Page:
More than any other age group, people under the age of thirty (“millennials”) understand the important role international trade plays in the U.S. economy. Strong support from millennials gives an optimistic outlook for the future of international free trade.
According to a recent poll, 69 percent of Americans under 30 say that free trade agreements have been a “good thing” for the U.S.
One of the most effective ways to remove barriers to trade is through free trade agreements—mutual arrangements to freely exchange goods and services between nations. Young Americans seem to understand this. According to a recent poll, 69 percent of Americans under 30 say free trade agreements have been a “good thing” for the U.S.
Many opponents of free trade view international trade as a win/lose scenario. In reality, international trade is about encouraging mutually beneficial transactions that create steady economic progress for both parties, including higher living standards and cleaner environments. Along with that, international trade promotes peace and solidifies international cooperation.
It’s no coincidence that most economists support free trade. As N. Gregory Mankiw wrote last year:
Economists are famous for disagreeing with one another, and indeed, seminars in economics departments are known for their vociferous debate. But economists reach near unanimity on some topics, including international trade.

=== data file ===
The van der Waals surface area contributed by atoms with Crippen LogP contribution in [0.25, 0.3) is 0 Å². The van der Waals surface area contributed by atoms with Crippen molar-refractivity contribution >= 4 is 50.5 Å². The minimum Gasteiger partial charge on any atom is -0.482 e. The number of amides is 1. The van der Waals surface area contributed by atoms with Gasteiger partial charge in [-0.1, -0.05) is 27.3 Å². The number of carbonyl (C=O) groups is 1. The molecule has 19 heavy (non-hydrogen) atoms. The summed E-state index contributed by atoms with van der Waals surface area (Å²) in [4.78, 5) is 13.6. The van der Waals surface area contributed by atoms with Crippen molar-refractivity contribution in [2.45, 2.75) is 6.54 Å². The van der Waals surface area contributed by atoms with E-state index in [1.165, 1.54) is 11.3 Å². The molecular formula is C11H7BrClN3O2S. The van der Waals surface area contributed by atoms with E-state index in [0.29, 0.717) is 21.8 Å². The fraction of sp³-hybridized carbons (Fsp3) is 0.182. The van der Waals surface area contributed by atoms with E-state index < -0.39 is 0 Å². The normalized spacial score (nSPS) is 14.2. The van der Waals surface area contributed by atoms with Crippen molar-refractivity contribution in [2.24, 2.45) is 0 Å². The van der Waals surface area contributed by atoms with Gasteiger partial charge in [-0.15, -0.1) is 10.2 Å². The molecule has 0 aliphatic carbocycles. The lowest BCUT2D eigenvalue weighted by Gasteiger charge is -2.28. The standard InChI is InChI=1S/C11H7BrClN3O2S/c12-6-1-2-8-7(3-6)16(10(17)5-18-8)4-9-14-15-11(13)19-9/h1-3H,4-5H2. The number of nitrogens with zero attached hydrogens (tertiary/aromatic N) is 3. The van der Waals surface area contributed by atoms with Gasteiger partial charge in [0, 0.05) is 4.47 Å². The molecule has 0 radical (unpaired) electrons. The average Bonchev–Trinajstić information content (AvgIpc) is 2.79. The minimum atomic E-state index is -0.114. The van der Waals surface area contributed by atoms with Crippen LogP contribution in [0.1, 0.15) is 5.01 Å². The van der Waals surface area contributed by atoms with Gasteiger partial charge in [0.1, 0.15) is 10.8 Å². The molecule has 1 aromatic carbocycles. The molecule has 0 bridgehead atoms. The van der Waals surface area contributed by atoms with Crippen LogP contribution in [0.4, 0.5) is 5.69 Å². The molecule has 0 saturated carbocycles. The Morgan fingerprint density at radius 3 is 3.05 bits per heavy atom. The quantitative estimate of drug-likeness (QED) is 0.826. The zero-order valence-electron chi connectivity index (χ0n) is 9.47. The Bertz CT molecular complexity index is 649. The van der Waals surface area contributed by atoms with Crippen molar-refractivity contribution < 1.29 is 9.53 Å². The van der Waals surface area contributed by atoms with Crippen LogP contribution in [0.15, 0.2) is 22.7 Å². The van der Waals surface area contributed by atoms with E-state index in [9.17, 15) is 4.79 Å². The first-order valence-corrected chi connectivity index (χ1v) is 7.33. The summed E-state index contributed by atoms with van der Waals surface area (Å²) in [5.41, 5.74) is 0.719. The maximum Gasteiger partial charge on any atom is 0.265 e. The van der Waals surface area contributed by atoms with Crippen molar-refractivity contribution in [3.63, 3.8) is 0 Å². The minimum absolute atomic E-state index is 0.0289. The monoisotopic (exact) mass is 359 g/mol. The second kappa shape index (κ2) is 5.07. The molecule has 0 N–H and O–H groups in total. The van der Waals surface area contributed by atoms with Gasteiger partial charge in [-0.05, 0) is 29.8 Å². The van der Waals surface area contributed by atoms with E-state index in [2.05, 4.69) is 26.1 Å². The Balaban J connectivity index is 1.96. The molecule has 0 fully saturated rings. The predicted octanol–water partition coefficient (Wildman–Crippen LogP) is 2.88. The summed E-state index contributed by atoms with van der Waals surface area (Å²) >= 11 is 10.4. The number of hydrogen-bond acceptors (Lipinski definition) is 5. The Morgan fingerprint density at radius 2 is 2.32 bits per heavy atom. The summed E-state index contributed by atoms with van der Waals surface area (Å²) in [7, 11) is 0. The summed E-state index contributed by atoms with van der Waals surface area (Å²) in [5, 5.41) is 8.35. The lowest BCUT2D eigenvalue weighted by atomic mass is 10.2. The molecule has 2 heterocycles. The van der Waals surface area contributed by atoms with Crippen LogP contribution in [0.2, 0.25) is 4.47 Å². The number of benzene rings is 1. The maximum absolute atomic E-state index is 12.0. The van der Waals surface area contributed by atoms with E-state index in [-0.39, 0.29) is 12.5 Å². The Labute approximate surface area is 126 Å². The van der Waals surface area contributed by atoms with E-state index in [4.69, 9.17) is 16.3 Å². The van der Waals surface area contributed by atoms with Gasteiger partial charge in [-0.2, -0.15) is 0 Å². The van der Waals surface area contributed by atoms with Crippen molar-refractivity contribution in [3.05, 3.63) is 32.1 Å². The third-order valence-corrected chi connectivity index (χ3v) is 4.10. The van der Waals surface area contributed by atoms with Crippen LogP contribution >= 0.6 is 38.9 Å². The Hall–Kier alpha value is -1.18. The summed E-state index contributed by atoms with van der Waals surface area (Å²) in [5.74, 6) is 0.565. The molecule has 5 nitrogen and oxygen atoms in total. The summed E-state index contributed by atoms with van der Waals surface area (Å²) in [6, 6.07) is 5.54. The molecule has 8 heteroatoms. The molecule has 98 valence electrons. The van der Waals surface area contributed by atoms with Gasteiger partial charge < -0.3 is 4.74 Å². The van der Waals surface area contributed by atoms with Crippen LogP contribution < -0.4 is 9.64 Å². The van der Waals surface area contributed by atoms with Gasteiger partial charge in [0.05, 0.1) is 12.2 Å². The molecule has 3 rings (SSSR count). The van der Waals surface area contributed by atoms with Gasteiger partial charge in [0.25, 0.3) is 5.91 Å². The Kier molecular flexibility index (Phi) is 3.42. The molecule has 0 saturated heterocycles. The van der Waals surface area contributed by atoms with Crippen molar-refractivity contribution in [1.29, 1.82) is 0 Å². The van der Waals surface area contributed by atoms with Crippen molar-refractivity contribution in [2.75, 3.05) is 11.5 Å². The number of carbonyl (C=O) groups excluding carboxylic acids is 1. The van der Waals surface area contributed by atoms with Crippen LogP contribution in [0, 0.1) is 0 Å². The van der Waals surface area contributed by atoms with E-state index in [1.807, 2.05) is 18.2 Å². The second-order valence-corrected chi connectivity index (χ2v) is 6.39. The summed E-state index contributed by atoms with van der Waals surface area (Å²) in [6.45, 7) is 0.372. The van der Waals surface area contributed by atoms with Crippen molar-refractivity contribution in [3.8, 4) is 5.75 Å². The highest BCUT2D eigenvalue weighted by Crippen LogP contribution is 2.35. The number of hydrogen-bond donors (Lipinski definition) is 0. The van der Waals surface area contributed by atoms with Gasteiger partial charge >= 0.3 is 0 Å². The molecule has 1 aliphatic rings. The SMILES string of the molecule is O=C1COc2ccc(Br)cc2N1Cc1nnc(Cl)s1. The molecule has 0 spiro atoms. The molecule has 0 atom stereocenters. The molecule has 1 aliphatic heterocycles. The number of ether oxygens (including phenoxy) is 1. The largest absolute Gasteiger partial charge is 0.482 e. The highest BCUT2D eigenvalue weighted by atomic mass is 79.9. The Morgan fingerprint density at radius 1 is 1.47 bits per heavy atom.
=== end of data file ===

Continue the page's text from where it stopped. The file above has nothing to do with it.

The economic argument for free trade dates back to Adam Smith, the 18th-century author of “The Wealth of Nations” and the grandfather of modern economics. Smith recognized that the case for trading with other nations was no different from the case for trading with other individuals within a society.
According to Smith, “it is the maxim of every prudent master of a family never to attempt to make at home what it will cost him more to make than to buy.” Just as no sensible person tries to make all his own clothes and grow all his own food, he said, no sensible nation will aim to achieve prosperity by isolating itself from other nations around the world.
Economist Adam Ozimak observed in Forbes that trying to block the changes resulting from trade would be especially harmful to future generations.
Perhaps this explains why polls show that younger Americans are more likely to support free trade. More trade means more opportunity to prosper. On this issue, the rest of the country should follow where the young people lead.